Patois and the Rastafarian Use of English

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GRIN Verlag, 2011 - 40 pages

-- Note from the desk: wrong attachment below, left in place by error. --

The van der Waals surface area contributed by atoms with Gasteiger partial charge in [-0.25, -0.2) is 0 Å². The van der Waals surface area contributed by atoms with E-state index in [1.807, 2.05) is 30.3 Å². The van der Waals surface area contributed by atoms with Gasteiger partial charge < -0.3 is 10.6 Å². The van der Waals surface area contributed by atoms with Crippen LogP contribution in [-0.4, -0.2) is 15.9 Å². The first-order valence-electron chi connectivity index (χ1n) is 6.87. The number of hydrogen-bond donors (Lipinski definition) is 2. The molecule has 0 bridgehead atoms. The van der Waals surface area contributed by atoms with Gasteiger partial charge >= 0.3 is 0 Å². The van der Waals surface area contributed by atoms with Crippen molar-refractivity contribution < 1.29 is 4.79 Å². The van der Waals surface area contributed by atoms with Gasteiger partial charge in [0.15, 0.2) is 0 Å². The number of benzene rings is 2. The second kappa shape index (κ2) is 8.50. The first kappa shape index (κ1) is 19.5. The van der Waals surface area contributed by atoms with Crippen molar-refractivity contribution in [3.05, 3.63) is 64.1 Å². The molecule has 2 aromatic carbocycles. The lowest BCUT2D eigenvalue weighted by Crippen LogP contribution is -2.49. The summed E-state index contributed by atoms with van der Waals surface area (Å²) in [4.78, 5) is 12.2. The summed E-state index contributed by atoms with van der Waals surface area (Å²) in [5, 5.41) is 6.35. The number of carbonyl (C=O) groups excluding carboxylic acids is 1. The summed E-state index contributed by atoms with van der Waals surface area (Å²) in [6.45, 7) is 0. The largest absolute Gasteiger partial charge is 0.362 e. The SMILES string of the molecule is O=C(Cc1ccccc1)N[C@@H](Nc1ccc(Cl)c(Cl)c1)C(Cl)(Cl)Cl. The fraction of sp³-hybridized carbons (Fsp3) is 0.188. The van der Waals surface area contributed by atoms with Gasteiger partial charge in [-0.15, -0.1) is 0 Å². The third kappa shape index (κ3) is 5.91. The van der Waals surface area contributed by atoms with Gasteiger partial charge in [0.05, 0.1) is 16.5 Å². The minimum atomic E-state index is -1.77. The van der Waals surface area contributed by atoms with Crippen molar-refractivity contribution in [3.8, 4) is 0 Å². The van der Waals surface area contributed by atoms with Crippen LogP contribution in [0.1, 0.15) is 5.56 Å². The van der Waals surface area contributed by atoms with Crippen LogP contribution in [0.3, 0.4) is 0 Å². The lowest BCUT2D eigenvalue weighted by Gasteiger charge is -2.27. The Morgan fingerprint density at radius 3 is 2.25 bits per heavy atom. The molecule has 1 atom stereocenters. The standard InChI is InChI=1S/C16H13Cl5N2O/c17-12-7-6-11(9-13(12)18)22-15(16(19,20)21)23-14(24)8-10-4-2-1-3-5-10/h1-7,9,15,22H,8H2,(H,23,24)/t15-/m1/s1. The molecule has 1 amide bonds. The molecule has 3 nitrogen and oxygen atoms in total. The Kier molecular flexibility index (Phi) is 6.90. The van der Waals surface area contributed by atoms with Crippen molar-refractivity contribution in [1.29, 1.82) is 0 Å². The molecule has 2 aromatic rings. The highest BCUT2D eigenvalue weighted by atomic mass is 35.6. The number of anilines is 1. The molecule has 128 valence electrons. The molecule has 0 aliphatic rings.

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Seminar paper from the year 2008 in the subject English Language and Literature Studies - Linguistics, grade: 2,3, University of Freiburg (Englisches Seminar), course: English in the Caribbean, language: English, abstract: This paper is going to deal with usage of Creole by Rastafarian especially their own new-created Creole and how it is expressed in songs of Bob Marley. But to understand this usage of Creole we need to have some background information. This is why I have to explain the history, Rastafarian symbolism and sum it up to Dread Talk. But before we come to this short overview about religious backgrounds I try my best to give an outline of Patois and what we call Standard English well knowing, that I cannot give a clear definition. Later on I am going to examine two songs of Bob Marley. But it is important to know about his background and the basics of Rastafarianism what we discussed earlier already. A language is always influenced by someone's background, as where he comes from, his education (or even the education of his parents), where he grew up and what he experienced. This is why we cannot go on without a short overview1 about his life if we want to examine his language in the next subsection. The sections about Rastafarianism and the life and career of Bob Marley are compiled by several authors with many different opinions or information. The first chapter is a mixture of a collation of the existing readings and my own thoughts. Bob Marley's language is mostly examined by myself and the closer examination of his songs is all based on information from class or earlier work in this paper. I want to make sure that I do not want to offend anyone by using terms like black, Rastas or Rastafari. I will talk about people who believe in the Rastafarian believe, not all Jamaicans. This will be mentioned if my work deals about the whole population in Jamaica.

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